BMW: Diesel Hybrids Interesting, Expensive

October 15, 2008
When it comes to diesels and hybrids, BMW seems to have its green gambits covered. Last week, the automaker handed us the keys to its new diesel 3 Series for an Alpine drive, which we'll detail for you soon. At the prior week's Paris auto show, it showed the ActiveHybrid 7 Series sedan it plans to put on sale late next year.

But what about a diesel hybrid? It sounds like the Holy Grail for fuel economy, combining two great fuel-saving technologies into one package. Indeed, Volvo's promising to put it into practice as soon as 2012. BMW, though, sees some temptation and lots of dollar signs in combining diesel engines and hybrid motors.

Putting the two together is an "interesting combination," says Wolfgang Mattes, who's in charge of getting BMW's diesels ready for sale in the United States. A diesel hybrid could boost fuel economy over a gas-only engine by 10 to 15 percent.

However, BMW sees more potential by boosting the efficiency of its diesel engines alone. Even from the current state of the art, they "can optimize another 15 to 20 percent, just from existing diesels," Mattes says, through eight-speed transmissions, reductions in friction and the like.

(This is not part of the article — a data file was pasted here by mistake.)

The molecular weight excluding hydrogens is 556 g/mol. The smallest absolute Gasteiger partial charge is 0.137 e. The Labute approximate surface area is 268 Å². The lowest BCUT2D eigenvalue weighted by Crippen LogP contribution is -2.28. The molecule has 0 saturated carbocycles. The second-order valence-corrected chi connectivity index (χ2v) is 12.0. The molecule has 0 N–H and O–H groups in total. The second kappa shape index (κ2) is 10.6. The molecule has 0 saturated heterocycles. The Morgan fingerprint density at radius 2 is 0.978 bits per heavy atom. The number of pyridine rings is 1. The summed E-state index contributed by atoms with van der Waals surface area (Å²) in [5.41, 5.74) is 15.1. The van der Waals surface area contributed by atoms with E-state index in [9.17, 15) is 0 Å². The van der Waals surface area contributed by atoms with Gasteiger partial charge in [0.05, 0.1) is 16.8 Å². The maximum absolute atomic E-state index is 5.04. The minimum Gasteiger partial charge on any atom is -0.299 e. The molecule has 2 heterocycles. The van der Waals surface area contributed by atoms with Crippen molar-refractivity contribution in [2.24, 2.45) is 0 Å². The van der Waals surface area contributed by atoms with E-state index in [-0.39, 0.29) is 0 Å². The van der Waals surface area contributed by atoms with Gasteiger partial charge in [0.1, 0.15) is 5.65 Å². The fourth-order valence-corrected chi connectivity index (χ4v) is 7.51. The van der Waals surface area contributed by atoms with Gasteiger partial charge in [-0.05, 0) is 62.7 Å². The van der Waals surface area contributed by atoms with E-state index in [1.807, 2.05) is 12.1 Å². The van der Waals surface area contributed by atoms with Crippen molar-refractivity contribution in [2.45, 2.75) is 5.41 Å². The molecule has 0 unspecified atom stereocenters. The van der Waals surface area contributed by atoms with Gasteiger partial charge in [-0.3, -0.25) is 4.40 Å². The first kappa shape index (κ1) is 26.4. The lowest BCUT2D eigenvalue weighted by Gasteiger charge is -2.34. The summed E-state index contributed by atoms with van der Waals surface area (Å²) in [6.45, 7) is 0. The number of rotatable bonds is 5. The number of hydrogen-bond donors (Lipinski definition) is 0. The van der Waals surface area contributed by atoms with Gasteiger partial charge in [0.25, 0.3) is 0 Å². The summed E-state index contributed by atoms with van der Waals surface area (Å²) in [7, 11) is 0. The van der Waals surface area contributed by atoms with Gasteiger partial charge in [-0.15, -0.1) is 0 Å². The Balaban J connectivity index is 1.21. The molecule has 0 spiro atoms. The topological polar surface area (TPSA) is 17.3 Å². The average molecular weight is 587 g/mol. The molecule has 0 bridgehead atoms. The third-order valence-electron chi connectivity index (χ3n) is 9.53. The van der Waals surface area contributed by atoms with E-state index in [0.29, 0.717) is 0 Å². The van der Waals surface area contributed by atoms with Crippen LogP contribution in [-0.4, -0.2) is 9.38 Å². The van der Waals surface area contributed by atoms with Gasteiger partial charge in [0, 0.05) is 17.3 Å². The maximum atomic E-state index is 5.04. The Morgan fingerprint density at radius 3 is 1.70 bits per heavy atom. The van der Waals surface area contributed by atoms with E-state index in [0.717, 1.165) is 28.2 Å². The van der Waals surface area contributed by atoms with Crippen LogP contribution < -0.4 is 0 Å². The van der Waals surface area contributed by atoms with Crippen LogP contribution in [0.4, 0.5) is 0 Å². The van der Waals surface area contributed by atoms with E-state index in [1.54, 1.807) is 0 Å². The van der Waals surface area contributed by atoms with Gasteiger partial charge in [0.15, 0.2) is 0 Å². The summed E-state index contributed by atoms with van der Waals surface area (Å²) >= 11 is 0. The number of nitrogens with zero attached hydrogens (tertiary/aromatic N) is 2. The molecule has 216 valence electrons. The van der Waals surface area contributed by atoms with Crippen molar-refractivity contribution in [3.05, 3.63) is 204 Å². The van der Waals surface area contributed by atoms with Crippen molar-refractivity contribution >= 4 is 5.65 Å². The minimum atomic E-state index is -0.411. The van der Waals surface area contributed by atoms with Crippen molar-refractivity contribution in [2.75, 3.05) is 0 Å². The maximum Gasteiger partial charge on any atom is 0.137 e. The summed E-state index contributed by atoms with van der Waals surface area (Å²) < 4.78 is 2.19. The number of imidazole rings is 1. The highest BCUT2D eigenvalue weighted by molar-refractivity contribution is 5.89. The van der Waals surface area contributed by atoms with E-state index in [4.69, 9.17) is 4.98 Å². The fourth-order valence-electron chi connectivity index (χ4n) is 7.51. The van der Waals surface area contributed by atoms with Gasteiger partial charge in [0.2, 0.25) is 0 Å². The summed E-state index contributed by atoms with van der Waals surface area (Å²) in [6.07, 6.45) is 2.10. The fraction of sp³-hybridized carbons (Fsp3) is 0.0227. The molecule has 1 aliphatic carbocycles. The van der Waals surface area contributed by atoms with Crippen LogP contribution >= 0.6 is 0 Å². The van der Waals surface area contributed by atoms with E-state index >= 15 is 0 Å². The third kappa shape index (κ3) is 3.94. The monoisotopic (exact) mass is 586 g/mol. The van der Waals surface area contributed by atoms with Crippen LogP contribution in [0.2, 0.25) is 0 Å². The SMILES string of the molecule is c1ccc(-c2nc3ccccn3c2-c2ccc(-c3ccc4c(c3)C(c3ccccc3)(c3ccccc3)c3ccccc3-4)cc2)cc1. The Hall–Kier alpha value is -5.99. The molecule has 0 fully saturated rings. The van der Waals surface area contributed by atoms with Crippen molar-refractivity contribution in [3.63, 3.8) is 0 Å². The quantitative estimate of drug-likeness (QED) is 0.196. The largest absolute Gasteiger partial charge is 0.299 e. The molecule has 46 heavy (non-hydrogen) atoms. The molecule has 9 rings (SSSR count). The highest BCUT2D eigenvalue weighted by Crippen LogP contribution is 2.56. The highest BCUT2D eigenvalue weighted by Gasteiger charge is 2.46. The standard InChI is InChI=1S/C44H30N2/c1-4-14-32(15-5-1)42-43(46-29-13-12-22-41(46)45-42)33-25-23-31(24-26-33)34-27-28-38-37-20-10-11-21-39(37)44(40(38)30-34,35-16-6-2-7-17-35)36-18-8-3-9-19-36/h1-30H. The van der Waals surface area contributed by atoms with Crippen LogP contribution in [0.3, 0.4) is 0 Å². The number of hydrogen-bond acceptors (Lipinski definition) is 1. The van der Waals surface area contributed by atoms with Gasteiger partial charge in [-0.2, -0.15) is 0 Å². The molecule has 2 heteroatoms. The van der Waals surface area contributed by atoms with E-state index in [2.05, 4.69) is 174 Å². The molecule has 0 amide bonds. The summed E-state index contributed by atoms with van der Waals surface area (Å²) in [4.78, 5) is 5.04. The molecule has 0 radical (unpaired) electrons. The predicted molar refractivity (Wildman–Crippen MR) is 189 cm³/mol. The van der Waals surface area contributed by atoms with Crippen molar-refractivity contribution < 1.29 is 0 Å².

The essential problem with combining the two, he notes, is cost. Hybrids and diesels have similar cost disadvantages to plain old gas-powered engines--and putting them together might only work on a high-end vehicle where the cost would be a smaller fraction of the purchase price.

While BMW expands both hybrids and diesels across its lineup, "all options are on the table," says Mattes; even a Z4 powered by diesel isn't out of the question.

Though its lineup is canted toward diesels--nearly half its sales in Europe are oil-burners--BMW is pursuing hybrids at the same time. "There is a segment where hybrids make sense and a bigger segment where diesels make sense," Mattes says.

Interestingly, BMW's hybrid technology is getting help from its BMW-Sauber F1 team, says Markus Duesmann, Director of Powertrain Development for BMW-Sauber. The race team's new KERS--for "kinetic energy recovery system"--uses F1's astonishing braking forces to charge batteries that can be discharged up to once per race lap for an instant burst of power, one that can net critical seconds overall in a Formula 1 race. The team will use it in its 2009 season cars.

Sauber in the past helped BMW engineer the carbon-fiber roof found on the current M3. Could the race team's hybrid tech ever find its way into roadgoing BMWs? "It would be ideal for an M car," Duesmann says.

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